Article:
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The UK General Election and the Internet

31 May, 2015
By Allison Orr

The Oxford Internet Institute has been looking at recent general election in the UK, particularly given the how wrong all the opinion polling was in the lead-up.  Are there better ways to gauge public opinion than traditional polling?  Can social activity online better predict election outcomes?

In the lead-up to the election, The Elections and the Internet Team collected Twitter, Wikipedia, YouTube and Facebook data on major parties, looking at political hashtags and the Twitter accounts of MPs.  The picture they produced on the night of the election was a mixed picture.  It predicted some results – that the Liberal Democrats were weaker than the two major parties, while the SNP were stronger – and also showed stronger results for the Tories on Wikipedia.  But a simple mention count per constituency produced a highly inaccurate picture.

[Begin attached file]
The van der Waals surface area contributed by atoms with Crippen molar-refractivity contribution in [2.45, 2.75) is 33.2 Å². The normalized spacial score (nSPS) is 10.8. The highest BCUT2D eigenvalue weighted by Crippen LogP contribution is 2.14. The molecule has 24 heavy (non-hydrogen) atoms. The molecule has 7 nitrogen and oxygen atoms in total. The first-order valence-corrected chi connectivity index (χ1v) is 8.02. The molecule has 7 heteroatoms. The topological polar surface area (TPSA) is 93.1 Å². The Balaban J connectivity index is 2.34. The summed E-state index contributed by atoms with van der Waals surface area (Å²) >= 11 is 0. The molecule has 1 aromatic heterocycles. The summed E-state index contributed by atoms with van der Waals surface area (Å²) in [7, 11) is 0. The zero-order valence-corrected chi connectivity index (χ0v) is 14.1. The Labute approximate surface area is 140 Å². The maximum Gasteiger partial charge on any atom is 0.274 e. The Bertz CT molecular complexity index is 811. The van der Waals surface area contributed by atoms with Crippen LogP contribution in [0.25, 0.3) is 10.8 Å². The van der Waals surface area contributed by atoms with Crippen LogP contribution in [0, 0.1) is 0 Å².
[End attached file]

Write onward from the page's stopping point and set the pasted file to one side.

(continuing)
A result that will be of interest to political campaigners shows that the levels of effort Labor put into Twitter didn’t translate into electoral success.

The results so far show that using social media to predict election results is exceedingly difficult.  Voters of different parties use social media in different ways, and any predictive model would need to factor this in.

The research team intends to continue looking at the data in more detail.

Previously published in undefined.

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